2 - Use another vehicle to tow the broken vehicle up the trailer. This is super-risky, and I've damaged a car or two doing this. Usually when prepping them for the scrapyard, so I wasn't being careful. You put a long strap on the broken vehicle and use a third vehicle to tow it up the trailer. This only works on open trailers/carriers, and the biggest risk is that you'll pull the towed vehicle off the side of the ramps or trailer because of the angles involved. Jackknife the truck that the trailer is attached to (to get it out of the way) and get the straightest pull you can. It's still not a great idea, and is just one step away from being a 'here, hold my beer for a sec' method.

      3 - Come-alongs - These are terrible for one big reason - they only pull 2-ish feet at a time, and then you have to find some way to hold the vehicle while you disconnect and re-position the straps or chains you're using with the come-along. The parking brake won't be enough. I strongly recommend against this method.

      4 - Hand winch - Like one of these: http://www.harborfreight.com/2000-lb-capacity-geared-winch-5798.html Slightly more expensive than a come-along, but under $30 and these work pretty well. You'll get a workout, and it will be painfully slow, but it will generally work and is FAR safer than methods 1, 2, or 3. ******* pro-tip: Rig up some way (like a welded nut) to drive the handle with an impact wrench. You'll get done in a fraction of the time and you've now created your own electric winch for $200 less than the real thing. The reason this is so cheap is that the gear in the winch will last about 3 pulls when driving it this way, even if you add grease. Might still be worth it.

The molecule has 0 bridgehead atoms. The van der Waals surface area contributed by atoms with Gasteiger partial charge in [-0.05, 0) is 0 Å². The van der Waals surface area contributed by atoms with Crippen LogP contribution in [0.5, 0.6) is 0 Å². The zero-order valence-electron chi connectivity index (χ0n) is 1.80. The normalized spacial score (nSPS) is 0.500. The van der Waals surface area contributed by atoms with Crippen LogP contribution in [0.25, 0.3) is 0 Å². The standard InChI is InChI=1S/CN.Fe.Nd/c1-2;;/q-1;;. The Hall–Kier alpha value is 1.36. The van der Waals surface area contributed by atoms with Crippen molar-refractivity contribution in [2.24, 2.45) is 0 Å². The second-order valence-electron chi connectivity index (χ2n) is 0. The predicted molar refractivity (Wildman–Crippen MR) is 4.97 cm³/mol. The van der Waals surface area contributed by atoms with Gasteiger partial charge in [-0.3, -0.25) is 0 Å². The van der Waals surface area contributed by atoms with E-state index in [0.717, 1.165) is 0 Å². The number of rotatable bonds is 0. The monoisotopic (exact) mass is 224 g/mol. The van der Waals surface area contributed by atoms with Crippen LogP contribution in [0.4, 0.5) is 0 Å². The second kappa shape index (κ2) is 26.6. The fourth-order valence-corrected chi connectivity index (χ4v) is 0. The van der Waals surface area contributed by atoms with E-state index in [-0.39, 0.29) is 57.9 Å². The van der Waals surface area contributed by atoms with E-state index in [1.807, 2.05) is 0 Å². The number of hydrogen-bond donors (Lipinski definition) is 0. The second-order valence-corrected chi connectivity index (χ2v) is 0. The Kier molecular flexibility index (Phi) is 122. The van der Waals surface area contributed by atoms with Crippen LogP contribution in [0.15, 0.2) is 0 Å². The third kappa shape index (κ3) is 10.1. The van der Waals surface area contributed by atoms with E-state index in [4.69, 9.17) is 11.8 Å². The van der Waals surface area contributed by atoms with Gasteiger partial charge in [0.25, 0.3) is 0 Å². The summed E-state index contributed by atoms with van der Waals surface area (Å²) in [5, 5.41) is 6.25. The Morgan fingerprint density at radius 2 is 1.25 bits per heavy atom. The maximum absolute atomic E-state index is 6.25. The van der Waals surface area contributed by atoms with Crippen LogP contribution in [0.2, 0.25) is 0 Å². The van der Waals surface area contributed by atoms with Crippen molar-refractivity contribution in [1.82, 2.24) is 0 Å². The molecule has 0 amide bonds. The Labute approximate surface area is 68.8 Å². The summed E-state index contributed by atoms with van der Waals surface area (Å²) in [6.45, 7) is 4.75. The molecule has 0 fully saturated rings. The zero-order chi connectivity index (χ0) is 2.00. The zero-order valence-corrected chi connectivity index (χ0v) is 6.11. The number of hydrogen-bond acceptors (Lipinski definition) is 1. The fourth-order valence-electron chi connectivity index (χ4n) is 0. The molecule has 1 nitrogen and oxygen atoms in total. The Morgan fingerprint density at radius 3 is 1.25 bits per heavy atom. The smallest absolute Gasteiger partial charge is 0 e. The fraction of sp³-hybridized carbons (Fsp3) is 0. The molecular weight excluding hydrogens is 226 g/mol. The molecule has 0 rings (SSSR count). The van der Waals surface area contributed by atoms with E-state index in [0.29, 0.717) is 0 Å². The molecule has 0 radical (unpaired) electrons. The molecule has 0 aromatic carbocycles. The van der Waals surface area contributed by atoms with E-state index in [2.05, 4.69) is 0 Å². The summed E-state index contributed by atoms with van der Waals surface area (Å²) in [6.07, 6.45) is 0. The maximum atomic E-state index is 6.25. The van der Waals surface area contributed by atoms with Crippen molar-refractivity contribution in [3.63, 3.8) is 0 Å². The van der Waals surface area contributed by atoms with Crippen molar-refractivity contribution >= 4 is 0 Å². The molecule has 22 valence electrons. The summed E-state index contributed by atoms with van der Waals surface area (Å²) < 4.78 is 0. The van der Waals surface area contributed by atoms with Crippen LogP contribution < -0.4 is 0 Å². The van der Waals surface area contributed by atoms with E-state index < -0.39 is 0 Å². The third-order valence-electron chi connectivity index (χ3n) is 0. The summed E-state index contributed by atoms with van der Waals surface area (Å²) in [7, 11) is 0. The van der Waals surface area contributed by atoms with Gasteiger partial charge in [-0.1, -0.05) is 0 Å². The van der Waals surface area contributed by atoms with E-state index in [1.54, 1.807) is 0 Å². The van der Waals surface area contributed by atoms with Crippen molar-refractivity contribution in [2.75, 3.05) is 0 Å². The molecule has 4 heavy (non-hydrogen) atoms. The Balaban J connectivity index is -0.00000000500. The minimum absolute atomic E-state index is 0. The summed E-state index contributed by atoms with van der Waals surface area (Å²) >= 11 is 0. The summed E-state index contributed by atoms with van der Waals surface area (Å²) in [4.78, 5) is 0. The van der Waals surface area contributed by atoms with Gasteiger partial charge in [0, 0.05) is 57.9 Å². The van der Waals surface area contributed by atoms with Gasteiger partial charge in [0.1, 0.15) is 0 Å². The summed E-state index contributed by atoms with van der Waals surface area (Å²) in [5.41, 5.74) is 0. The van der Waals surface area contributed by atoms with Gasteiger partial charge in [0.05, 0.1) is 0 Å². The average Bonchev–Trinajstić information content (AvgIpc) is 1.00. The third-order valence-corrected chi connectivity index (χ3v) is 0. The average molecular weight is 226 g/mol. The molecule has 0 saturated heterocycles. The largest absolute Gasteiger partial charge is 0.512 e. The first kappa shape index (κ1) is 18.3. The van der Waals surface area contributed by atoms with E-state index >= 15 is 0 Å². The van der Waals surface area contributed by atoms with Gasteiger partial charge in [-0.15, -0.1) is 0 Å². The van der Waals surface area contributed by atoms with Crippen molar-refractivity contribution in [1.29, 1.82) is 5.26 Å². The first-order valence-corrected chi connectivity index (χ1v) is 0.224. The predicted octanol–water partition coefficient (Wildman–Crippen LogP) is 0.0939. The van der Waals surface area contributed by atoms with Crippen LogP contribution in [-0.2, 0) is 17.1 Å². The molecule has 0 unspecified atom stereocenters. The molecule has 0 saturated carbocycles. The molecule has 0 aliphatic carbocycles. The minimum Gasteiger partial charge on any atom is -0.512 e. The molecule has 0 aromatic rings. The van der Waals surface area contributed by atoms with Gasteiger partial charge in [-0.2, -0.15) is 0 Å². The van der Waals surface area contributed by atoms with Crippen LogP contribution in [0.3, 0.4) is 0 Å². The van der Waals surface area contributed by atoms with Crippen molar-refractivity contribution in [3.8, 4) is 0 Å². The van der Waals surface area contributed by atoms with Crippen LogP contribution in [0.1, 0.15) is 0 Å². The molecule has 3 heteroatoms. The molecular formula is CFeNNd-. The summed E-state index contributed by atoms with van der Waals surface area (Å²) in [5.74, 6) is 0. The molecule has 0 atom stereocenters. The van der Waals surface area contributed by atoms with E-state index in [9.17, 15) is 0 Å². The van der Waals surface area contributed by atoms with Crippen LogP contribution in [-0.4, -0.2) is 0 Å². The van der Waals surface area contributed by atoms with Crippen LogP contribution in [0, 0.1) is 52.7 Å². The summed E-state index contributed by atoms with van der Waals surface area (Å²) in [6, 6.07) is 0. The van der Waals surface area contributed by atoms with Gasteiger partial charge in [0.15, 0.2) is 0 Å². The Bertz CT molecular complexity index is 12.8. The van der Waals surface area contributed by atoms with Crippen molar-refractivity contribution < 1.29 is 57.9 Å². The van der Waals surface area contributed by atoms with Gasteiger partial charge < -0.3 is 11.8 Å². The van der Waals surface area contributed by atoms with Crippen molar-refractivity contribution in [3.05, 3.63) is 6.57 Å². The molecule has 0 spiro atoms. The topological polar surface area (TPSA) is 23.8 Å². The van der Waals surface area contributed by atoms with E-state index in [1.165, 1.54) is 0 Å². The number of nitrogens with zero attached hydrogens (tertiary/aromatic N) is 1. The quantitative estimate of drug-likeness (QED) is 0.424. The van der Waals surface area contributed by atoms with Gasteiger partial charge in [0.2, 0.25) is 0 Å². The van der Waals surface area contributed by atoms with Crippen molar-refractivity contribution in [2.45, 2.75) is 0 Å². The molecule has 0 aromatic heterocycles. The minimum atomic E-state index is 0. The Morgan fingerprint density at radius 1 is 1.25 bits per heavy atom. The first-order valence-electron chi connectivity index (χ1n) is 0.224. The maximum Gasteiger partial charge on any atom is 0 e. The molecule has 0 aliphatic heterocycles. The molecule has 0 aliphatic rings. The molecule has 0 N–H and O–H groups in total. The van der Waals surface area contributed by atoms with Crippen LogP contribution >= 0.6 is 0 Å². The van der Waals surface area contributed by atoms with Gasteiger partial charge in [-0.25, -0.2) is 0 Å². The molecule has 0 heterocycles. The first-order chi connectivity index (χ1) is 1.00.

5 - If you do this often enough, it's worth the $200 on an electric winch. Makes the whole process so easy you'll go looking for broken cars just to load and unload them. For one-time use I wouldn't bother, though.
      Good info, thank you!

      O come on..... I have pushed 3 or 4 cars onto a uhall carrier with me and another dude. I can also hall a pinball machine out of my basement myself in a have to situation so I could be a beast and not know it.

      You have some options, you can use the starter to blip the car on at worst worst worst case. You might kill the starter FYI.

      You can rig a pulley system and a child can pull it on but that will be very slow going.

      You can push it on with another vehicle. If you really really have to and you don't care about the trailer you can block the cars back wheels and back the trailer right under the car. You can add to this by jacking the car up and backing the trailer under it.
      Looks like the uhaul one. 2-3 people should be able to get it up on the trailer.
      But it would not hurt to pick up a come along just to be safe.
      We'll try manpower first. Just looking for a good backup plan.

      Thanks guys. I think I have enough ideas! :beer: